William McDowell c1750
William loosed the grip the wee woman had about his waist. “Mam, stop. Everyone will see.”
“And just what is the matter with that, young man? Are you ashamed to be seen hugging your mother?”
“No, Mam, but haven’t you hugged me enough?” William wriggled out of his mother’s arms, then noticed the tears staining her cheeks. “Mam, don’t cry; please don’t cry.”
She swiped a hand across her face. “I canna help it. I am never to see ye again, William. What would ye have me do, dance a jig?
“Of course not. But I’d not have ye cry either. We’ve been over this, Mam; there’s a fortune in America for those willing to work hard. Ye know I willna get that opportunity here.”
His mother nodded. Between the famine and rising rents, there was little to keep young men in Ulster. “Knowing it does not stop the tears, son. Now, kiss your mam and hug me tight enough to last a lifetime, then ye best get yourself on that ship.”
He bent down to kiss his mother’s cheek, and instead picked the tiny woman off the ground and buried his face in her shoulder. “I love you, Mam. I’ll get word to you somehow when I get settled. Dinna worry.” He set her down and turned for the ship, afraid he might lose his resolve if he lingered longer.
No point looking back; his future lay in America.
No point looking back…
Could you do it? Leave your family, the people you’ve known all your life, for a new life 3500 miles away and not look back?
I’ve tried to wrap my head around that idea, but still cannot imagine giving up all I know for a new start.
Yet that is what William, and thousands of immigrants from Ulster, did during the 1700s. Some came out of sheer desperation—in addition to famine and rising land rents, those not conforming to the edicts of the crown faced religious and political persecution. But I like to believe that William was the adventurous sort, giving his exile an edge of excitement he could relish. After all, what young man wouldn’t romanticize an encounter with wild Indians?
That romantic spirit, however, probably left William ill-prepared for the realities of his voyage. While I can’t be sure exactly when he traveled (before 1820, ship captains were not required to maintain passenger lists; instead they recorded only names as they related to taxable cargo on board), the fact remains that ship travel in the early 1700’s was an arduous experience. Living conditions on board were primitive, and William would have slept in narrow, closely packed bunks below deck. During storms, the door was latched closed, leaving only the stench of vomit and unemptied chamber pots. Weather and waves made even standing difficult on many days.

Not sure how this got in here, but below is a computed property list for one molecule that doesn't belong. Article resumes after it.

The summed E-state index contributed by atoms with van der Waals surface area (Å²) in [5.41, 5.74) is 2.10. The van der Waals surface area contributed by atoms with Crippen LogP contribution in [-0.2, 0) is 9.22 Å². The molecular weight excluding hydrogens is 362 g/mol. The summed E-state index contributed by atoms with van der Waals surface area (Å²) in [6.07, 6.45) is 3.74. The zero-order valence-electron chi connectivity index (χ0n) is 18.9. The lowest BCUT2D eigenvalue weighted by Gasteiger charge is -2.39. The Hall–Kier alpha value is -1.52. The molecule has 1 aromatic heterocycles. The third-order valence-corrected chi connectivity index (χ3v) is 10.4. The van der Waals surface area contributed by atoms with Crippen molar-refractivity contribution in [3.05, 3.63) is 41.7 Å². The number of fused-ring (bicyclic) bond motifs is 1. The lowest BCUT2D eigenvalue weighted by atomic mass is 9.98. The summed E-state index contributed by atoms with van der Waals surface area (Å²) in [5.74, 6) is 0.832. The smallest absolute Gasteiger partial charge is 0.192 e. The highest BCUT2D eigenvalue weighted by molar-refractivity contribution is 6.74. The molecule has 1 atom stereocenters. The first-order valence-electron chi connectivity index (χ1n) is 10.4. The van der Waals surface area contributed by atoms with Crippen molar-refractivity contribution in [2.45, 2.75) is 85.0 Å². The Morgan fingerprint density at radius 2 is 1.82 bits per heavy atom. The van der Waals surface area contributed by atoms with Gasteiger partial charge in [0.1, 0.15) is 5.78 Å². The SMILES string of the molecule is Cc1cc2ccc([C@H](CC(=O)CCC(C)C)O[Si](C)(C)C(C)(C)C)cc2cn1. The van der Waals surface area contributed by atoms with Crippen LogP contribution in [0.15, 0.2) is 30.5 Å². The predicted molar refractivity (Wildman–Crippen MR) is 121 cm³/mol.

Food on board grew progressively worse as the journey wore on. Freshwater staled; meat, what little there was, spoiled; insects and rats infested grains. For many, though, it mattered little, since seasickness was their ever-present companion.
Worse than mundane food and cramped sleeping quarters were the life-threatening dangers encountered at sea, the most obvious of which was shipwreck. In reality, though, disease was the real danger. Illnesses—like typhus, cholera, and dysentery—spread throughout ships in epidemic proportion due to crowded and unsanitary conditions.
Of course, I can only speculate about William; records are sparse when it comes to the first member of our family tree to land in America. All I know unequivocally is
- he arrived here before 1744, the year of his son’s birth in Spartanburg Co, SC (there is a William McDowell that landed in Virginia in 1739, but it is inconclusive that this is our William)
- his wife’s name was Sarah, although whether he married her in the states or came with her from Ulster, again, is not known
- he owned land in Spartanburg that he bequeathed to George when he died sometime before January 1793.
To be honest, even our roots in Ulster are conjecture, based on the fact that William settled in Spartanburg. Many of the original settlers of that region were “Scotch-Irish,” a term coined in America to distinguish the Scottish immigrants from Ulster from other people emigrating from Ireland.
Truth is, the speculation, and the research necessary in order to speculate in the first place, is what drives me to listen to these voices from our past. There are still so many things about William and his descendants I want to share: how they filled their days, encounters with Indians, wars…
But those tales will have to wait for another day.